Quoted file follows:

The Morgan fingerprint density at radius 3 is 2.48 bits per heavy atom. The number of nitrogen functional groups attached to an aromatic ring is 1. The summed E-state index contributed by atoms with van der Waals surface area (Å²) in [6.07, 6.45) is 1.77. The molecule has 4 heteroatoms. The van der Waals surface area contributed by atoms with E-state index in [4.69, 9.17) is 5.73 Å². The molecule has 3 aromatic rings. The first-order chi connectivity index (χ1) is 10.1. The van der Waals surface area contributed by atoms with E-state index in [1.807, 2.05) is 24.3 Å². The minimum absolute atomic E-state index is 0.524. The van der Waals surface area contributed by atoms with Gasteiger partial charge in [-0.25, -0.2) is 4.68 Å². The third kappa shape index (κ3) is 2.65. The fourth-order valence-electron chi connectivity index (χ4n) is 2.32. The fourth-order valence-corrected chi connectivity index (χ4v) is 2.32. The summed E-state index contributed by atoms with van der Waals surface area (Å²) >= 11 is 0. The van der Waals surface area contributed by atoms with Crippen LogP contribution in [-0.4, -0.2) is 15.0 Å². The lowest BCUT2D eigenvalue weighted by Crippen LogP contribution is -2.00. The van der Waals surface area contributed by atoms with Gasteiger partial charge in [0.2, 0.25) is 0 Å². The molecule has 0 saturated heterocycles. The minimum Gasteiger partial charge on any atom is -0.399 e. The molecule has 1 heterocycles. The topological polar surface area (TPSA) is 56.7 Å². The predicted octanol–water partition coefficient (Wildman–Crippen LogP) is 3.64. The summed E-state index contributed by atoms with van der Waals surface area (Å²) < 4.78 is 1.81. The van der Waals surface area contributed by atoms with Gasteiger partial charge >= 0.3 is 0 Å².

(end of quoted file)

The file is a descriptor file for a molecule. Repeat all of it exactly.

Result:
The Morgan fingerprint density at radius 3 is 2.48 bits per heavy atom. The number of nitrogen functional groups attached to an aromatic ring is 1. The summed E-state index contributed by atoms with van der Waals surface area (Å²) in [6.07, 6.45) is 1.77. The molecule has 4 heteroatoms. The van der Waals surface area contributed by atoms with E-state index in [4.69, 9.17) is 5.73 Å². The molecule has 3 aromatic rings. The first-order chi connectivity index (χ1) is 10.1. The van der Waals surface area contributed by atoms with E-state index in [1.807, 2.05) is 24.3 Å². The minimum absolute atomic E-state index is 0.524. The van der Waals surface area contributed by atoms with Gasteiger partial charge in [-0.25, -0.2) is 4.68 Å². The third kappa shape index (κ3) is 2.65. The fourth-order valence-electron chi connectivity index (χ4n) is 2.32. The fourth-order valence-corrected chi connectivity index (χ4v) is 2.32. The summed E-state index contributed by atoms with van der Waals surface area (Å²) >= 11 is 0. The van der Waals surface area contributed by atoms with Crippen LogP contribution in [-0.4, -0.2) is 15.0 Å². The lowest BCUT2D eigenvalue weighted by Crippen LogP contribution is -2.00. The van der Waals surface area contributed by atoms with Gasteiger partial charge in [0.2, 0.25) is 0 Å². The molecule has 0 saturated heterocycles. The minimum Gasteiger partial charge on any atom is -0.399 e. The molecule has 1 heterocycles. The topological polar surface area (TPSA) is 56.7 Å². The predicted octanol–water partition coefficient (Wildman–Crippen LogP) is 3.64. The summed E-state index contributed by atoms with van der Waals surface area (Å²) < 4.78 is 1.81. The van der Waals surface area contributed by atoms with Gasteiger partial charge >= 0.3 is 0 Å².